As our present transportation system powered by fossil fuels continues to be brought under scrutiny by environmentalists and politicians alike, alternative forms of mass transit are being developed. Take Elon Musk’s Hyperloop, for example, which would use simple electric motors and air pressure to send passenger trains across distances at speeds near the speed of sound.
Proponents of the Hyperloop train system highlight its relatively low costs and energy efficiency. For example, if one of these systems were to be implemented on a large scale, it could potentially be powered entirely by solar energy panels that cover the exterior of the structure.
What’s more, given its unbelievably short travel times, could an idea like Hyperloop change the face of travel as we know it?
The Hyperloop Train Isn’t Such a new Idea
In 2013, Elon Musk proposed Hyperloop as an alternative to the expensive $68 billion California High-Speed Rail Project.
In his proposal, Musk outlined how Hyperloop technology would employ suspended pods traveling in a near-vacuum environment, and at nearly the speed of sound.
With Hyperloop, the current 7-hour or more trip from Los Angeles to San Francisco would only take 30 minutes.
Compared to the California Project, projected Hyperloop construction costs are also cheaper, as the new transportation system would require about $6 billion to build – that’s a tenth of the proposed California High-Speed Rail system.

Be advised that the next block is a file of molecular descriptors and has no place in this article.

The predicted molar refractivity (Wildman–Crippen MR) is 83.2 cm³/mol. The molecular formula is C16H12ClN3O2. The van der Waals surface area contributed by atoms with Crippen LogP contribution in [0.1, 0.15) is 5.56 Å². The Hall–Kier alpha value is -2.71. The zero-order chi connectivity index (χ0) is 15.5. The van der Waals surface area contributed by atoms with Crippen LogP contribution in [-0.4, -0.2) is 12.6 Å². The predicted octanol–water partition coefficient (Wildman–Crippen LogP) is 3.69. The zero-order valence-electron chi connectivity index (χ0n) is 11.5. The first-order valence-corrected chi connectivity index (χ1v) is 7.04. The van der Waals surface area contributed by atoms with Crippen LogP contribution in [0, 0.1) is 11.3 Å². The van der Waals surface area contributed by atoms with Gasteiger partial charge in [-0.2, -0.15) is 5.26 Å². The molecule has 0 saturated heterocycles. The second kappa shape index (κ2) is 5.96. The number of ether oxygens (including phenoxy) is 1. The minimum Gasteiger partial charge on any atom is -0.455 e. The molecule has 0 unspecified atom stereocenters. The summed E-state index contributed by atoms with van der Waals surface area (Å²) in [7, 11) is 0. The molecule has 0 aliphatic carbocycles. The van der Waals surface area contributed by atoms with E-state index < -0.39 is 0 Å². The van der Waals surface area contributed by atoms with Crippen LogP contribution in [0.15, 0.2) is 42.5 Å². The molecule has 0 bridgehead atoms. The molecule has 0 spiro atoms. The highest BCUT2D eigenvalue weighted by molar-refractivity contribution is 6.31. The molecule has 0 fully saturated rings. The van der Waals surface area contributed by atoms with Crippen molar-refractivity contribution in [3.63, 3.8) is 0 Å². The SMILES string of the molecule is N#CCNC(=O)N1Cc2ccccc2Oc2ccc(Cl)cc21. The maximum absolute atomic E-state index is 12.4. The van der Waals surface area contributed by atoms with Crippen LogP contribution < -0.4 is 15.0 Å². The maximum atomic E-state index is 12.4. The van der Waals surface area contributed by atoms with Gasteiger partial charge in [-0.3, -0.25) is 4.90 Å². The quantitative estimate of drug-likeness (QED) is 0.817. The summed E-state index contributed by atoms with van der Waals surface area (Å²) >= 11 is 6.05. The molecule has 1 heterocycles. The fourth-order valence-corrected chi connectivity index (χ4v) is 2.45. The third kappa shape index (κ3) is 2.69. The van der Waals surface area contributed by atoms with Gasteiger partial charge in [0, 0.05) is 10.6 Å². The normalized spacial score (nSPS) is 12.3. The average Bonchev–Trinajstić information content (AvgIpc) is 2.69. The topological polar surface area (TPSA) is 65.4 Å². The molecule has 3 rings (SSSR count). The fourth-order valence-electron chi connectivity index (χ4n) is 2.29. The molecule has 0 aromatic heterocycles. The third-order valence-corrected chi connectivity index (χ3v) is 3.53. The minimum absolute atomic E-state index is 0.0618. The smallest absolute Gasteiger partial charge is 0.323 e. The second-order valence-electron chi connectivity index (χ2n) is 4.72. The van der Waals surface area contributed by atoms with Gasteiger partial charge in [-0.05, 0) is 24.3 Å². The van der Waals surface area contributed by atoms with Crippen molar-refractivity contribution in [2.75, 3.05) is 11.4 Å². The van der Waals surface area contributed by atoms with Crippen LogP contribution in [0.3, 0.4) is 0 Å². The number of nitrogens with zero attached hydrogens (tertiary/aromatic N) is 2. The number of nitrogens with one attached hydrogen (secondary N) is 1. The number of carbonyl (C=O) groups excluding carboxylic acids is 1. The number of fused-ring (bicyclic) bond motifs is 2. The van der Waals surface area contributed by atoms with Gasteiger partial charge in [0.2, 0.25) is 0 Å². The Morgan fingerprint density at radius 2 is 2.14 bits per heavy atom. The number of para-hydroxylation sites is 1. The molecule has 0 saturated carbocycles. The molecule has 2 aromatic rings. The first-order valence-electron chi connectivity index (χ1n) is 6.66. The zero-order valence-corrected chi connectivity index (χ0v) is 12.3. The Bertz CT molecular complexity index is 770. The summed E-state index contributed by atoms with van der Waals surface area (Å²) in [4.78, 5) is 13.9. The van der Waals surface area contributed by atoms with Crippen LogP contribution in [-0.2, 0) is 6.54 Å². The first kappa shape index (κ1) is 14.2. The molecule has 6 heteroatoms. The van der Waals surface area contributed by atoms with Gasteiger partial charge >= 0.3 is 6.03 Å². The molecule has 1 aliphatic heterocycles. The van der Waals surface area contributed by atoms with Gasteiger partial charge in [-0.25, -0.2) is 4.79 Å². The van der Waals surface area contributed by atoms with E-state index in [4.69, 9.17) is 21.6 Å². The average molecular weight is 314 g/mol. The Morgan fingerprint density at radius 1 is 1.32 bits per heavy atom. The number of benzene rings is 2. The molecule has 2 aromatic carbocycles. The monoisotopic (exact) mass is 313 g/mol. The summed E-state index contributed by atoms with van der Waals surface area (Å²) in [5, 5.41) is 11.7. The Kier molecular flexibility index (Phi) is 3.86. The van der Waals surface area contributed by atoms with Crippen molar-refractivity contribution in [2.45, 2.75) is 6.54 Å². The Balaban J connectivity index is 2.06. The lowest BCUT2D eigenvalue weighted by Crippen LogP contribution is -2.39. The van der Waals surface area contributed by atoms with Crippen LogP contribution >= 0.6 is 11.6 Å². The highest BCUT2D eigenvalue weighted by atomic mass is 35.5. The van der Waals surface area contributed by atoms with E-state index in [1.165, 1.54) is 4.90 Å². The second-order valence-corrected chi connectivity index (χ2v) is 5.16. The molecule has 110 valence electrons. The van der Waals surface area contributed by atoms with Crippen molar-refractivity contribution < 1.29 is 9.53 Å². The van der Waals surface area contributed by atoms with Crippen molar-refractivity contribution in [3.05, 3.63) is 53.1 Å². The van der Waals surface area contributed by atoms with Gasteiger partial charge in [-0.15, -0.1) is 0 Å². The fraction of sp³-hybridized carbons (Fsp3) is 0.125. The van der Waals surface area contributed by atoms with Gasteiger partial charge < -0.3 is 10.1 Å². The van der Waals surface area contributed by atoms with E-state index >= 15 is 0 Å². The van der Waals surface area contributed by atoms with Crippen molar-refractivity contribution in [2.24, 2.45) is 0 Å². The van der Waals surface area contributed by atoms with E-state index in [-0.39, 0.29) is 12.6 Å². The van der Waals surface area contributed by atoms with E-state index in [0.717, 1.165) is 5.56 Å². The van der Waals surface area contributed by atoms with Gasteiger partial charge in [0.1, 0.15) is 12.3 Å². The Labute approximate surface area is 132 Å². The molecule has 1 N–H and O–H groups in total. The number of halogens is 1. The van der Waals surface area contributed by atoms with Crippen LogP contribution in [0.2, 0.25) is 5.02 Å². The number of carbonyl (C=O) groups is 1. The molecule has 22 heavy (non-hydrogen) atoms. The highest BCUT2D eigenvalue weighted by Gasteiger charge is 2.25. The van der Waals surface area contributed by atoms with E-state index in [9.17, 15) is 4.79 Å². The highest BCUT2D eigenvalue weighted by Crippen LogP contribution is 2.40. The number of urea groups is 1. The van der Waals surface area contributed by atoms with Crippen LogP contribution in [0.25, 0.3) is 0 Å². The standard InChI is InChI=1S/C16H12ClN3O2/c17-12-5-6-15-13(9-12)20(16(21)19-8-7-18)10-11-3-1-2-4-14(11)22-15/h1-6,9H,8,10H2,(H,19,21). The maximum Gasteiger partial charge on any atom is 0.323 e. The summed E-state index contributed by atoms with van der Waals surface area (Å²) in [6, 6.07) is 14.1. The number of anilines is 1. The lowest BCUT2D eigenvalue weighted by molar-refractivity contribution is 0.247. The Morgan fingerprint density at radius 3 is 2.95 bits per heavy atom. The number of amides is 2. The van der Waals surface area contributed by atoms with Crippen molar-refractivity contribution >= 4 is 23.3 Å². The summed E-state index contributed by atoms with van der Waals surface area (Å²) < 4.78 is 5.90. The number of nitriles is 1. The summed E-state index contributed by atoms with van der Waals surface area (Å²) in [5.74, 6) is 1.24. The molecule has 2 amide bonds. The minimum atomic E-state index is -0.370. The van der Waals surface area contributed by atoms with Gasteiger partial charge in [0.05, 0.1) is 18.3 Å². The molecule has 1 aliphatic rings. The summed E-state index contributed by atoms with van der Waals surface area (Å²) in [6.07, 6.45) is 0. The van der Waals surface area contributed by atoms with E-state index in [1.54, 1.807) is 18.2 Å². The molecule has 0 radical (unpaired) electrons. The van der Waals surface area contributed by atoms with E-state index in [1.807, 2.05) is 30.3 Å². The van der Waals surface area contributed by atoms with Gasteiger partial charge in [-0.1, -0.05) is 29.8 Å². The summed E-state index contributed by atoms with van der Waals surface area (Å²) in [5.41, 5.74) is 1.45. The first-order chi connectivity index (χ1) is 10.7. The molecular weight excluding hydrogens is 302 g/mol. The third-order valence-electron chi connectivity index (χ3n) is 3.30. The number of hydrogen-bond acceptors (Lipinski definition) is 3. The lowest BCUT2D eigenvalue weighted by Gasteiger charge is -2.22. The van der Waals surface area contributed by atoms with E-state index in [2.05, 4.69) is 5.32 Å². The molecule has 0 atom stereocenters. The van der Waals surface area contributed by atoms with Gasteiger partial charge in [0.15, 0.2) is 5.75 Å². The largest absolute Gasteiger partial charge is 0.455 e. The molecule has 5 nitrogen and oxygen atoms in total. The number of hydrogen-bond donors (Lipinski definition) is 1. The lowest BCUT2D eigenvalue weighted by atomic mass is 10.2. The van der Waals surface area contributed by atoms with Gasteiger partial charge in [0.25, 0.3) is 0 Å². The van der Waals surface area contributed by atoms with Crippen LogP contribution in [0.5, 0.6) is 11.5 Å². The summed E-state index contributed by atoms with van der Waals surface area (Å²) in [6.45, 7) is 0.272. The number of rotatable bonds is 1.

Aside from dramatically cutting timetables and costs, Hyperloop’s futuristic design immediately captivated the public. Musk himself has said that his system is a “cross between Concorde, a rail gun, and air hockey table.”
However, the fundamental idea behind the rail system is not new; a similar system was originally proposed in 1972 as a Very High-Speed Transit (VHST) system that would employ magnets and a low-pressure tube similar to Musk’s proposed system.
But, as Musk himself admits that he has several other projects to work on, he has thus invited other innovative minds to test his system.
“THE TRIP FROM LOS ANGELES TO SAN FRANCISCO WOULD ONLY take 30 MINUTES.”
From Imagination to Reality
Hyperloop Transportation Technologies built a 5-mile test track in Quay Valley, California, while Hyperloop One has been testing its technology on 1.9-mile (3 km) test tracks in Nevada and Australia. Elon Musk, through his company SpaceX, is also building a 1-mile test track in Hawthorne, California where the company headquartered.
The Australian system under development by Hyperloop One is similar to its competitors. However, Australia is a unique testing site because it is characterized by vast uninhabited spaces and the subsequent need to link dispersed cities together.
For instance, passengers using the Melbourne to Sydney air route (which is considered one of the busiest in the world) are in need of alternative means of travel.
Currently, it takes 90 minutes to travel between the two cities, but a Hyperloop train could cut that time in half.
Hyperloop One is also working on a collaboration in Dubai to explore the possibility of building an underwater hyperloop train.
On the other hand, Hyperloop Transportation Technologies, entered into an agreement with the Slovakian government to build Hyperloop systems that would connect several cities for a proposed $200–300 million dollars.
Very soon the way we connect to other places could cost us and the planet much less.